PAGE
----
Another question I have answered 100s of times to Non SQL folks. "SQLServr.Exe is consuming 80% of memory. Can you please help to reduce the memory utilization to less than 50% and check whats the problem with SQL ? "

If you are a DBA, I guess you would have faced the question many times. Let me explain the response to such a question in the post below.

              Usually, SQL Server utilizes as much as RAM that is available on the server. This behavior is not a bad thing and has been specifically designed to be so. Initially, when a SQLServr.EXE started ( ie., when SQL Service is started ) , SQL Server consumes just a few MB of RAM. As the SQL Server starts getting utilized or when queries are getting fired and result sets are returned, the memory utilization starts increasing. When a query is executed, SQL Server retrieves data pages from the disk, loads them into memory ( RAM ) , performs the processing and returns the result set. As the data pages are getting loaded to the memory, the memory utilization increases. After the query execution completes, SQL Server doesn't release the memory by flushing data pages loaded. SQL Server retains them on the memory so that the next time when the same or similar query is executed, SQL Server need not fetch the data pages from the disk and instead directly fetch it from RAM, which would make the query execution much faster.

           So a Production Server in use for few days or weeks ( depending upon its usage or RAM available), is expected to use most of the memory available in the server. On 64 BIT database server, SQL Server is free to use the entire memory available while on a 32 bit database server, SQL server can use only up to 50% of RAM if AWE is not enabled. Usually, the windows operating system consumes 1 GB of RAM at least. So normally on 64 BIT server, one can allocate, 75 to 80% of RAM to SQL Server, 1 GB for the operating system and the rest for other process on the server. Even if there are no other process on the server, it is better to have a few GB of RAM left so that there is no tussle for memory between SQL Server and Windows.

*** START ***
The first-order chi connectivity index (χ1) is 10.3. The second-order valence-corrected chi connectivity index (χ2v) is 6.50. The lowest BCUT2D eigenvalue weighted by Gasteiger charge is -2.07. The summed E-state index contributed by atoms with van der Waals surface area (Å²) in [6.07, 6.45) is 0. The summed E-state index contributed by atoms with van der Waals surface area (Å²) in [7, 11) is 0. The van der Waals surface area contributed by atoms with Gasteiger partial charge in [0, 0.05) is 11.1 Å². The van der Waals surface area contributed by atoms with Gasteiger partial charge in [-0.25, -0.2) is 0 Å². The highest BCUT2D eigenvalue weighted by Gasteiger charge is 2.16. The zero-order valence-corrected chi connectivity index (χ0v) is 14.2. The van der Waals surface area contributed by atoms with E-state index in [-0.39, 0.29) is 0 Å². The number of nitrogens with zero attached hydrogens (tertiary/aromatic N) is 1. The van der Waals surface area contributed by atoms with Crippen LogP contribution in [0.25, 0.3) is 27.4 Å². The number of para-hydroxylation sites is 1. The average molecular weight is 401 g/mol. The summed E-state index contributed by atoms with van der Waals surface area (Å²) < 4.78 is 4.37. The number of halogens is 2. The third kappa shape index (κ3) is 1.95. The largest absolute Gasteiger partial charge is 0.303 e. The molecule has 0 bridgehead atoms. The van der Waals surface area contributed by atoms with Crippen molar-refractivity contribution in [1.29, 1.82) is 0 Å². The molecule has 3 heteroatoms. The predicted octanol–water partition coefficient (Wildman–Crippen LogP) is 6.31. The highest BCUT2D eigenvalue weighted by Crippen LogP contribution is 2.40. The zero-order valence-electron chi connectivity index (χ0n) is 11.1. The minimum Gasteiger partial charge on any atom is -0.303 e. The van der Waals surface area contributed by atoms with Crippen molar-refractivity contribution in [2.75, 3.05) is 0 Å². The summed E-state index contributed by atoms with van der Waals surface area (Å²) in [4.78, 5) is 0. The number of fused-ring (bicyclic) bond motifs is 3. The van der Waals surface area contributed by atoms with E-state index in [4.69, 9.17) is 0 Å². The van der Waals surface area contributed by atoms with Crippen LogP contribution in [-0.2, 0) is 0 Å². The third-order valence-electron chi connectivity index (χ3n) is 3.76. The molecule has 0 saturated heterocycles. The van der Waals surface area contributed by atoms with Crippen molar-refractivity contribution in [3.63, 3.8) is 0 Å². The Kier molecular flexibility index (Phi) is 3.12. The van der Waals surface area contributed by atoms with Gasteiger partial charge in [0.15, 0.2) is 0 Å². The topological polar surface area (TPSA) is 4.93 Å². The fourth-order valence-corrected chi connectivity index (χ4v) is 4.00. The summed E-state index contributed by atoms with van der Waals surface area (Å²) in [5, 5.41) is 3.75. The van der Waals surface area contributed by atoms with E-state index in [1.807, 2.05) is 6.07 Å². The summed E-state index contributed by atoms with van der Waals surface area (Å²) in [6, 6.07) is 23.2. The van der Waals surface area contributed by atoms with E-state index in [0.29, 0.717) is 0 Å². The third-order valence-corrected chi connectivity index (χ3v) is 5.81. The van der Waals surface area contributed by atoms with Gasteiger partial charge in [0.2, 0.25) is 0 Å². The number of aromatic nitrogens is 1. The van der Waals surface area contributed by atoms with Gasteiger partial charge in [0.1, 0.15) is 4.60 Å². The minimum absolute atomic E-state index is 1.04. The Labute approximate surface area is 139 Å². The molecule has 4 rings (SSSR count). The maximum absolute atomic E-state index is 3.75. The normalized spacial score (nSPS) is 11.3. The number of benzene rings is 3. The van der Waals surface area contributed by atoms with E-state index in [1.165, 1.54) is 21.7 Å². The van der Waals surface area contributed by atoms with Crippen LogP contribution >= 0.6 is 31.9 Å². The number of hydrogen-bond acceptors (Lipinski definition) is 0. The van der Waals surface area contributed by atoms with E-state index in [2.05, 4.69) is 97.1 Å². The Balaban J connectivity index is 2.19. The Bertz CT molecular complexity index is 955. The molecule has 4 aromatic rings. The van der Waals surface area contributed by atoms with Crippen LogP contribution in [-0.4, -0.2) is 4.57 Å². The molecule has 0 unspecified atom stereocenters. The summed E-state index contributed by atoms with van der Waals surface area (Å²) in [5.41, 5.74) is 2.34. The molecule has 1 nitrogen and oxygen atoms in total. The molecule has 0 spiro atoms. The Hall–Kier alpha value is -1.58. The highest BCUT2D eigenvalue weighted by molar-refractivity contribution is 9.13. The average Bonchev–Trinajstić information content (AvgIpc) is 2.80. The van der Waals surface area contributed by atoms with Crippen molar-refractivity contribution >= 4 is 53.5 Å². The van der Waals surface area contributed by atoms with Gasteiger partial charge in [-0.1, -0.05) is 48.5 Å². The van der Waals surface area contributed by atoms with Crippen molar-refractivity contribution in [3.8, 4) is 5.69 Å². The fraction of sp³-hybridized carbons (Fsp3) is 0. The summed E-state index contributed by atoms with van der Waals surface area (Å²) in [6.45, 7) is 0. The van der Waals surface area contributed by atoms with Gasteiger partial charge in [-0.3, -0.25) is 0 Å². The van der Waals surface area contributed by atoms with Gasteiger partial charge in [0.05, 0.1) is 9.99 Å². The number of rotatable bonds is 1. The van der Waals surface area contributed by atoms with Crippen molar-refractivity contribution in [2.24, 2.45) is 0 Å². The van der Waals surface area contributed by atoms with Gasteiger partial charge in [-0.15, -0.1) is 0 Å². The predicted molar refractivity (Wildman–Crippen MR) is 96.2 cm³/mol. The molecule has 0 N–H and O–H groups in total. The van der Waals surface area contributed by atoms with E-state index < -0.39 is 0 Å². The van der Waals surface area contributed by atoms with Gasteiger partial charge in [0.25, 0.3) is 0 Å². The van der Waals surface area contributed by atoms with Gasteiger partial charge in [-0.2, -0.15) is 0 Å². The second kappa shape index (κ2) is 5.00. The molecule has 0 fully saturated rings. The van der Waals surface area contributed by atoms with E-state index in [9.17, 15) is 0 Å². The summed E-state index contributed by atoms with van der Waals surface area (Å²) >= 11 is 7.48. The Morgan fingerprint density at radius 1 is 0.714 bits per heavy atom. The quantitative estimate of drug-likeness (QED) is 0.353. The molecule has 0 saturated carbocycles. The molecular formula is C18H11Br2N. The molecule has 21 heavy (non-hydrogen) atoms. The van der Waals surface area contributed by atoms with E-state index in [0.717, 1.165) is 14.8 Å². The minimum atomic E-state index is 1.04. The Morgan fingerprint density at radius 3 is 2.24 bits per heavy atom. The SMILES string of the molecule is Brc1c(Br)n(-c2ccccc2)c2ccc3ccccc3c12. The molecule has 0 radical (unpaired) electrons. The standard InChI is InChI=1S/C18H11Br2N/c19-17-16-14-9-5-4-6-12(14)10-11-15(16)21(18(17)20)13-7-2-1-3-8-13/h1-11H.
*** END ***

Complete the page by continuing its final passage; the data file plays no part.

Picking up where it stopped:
One can allocate memory to SQL Server from Management Studio. Right click on the registered server on the management studio, pick Memory tab. Set the amount of memory in KB you would like to allocate to SQL Server Process. Click OK and the maximum limit for memory utilization is set. The above operation doesn't require a service restart.